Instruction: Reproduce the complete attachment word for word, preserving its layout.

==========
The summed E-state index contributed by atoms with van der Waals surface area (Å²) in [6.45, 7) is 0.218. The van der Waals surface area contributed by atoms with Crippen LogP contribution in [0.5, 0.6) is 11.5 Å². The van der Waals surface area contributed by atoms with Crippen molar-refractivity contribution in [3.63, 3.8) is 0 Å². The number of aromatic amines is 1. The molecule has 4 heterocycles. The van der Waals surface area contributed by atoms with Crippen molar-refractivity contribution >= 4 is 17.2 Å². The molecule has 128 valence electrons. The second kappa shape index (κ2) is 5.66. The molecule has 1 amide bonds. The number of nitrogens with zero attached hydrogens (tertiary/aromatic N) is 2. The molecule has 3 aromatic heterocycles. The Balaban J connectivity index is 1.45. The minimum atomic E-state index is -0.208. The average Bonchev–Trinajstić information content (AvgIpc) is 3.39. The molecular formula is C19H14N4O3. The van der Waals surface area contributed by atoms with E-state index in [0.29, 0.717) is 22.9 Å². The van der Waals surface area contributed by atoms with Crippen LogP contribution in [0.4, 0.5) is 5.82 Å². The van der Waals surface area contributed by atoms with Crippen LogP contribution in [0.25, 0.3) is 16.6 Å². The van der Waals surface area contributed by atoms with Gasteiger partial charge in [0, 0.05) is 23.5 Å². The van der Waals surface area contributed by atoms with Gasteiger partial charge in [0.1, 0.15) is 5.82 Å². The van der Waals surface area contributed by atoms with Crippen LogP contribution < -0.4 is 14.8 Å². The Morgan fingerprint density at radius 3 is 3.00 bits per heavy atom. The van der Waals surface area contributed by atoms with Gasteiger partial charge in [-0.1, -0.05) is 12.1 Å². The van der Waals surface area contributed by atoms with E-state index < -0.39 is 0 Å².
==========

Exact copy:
The summed E-state index contributed by atoms with van der Waals surface area (Å²) in [6.45, 7) is 0.218. The van der Waals surface area contributed by atoms with Crippen LogP contribution in [0.5, 0.6) is 11.5 Å². The van der Waals surface area contributed by atoms with Crippen molar-refractivity contribution in [3.63, 3.8) is 0 Å². The number of aromatic amines is 1. The molecule has 4 heterocycles. The van der Waals surface area contributed by atoms with Crippen molar-refractivity contribution >= 4 is 17.2 Å². The molecule has 128 valence electrons. The second kappa shape index (κ2) is 5.66. The molecule has 1 amide bonds. The number of nitrogens with zero attached hydrogens (tertiary/aromatic N) is 2. The molecule has 3 aromatic heterocycles. The Balaban J connectivity index is 1.45. The minimum atomic E-state index is -0.208. The average Bonchev–Trinajstić information content (AvgIpc) is 3.39. The molecular formula is C19H14N4O3. The van der Waals surface area contributed by atoms with E-state index in [0.29, 0.717) is 22.9 Å². The van der Waals surface area contributed by atoms with Crippen LogP contribution in [0.4, 0.5) is 5.82 Å². The van der Waals surface area contributed by atoms with Crippen LogP contribution in [0.25, 0.3) is 16.6 Å². The van der Waals surface area contributed by atoms with Gasteiger partial charge in [0, 0.05) is 23.5 Å². The van der Waals surface area contributed by atoms with Gasteiger partial charge in [0.1, 0.15) is 5.82 Å². The van der Waals surface area contributed by atoms with Crippen LogP contribution < -0.4 is 14.8 Å². The Morgan fingerprint density at radius 3 is 3.00 bits per heavy atom. The van der Waals surface area contributed by atoms with Gasteiger partial charge in [-0.1, -0.05) is 12.1 Å². The van der Waals surface area contributed by atoms with E-state index < -0.39 is 0 Å².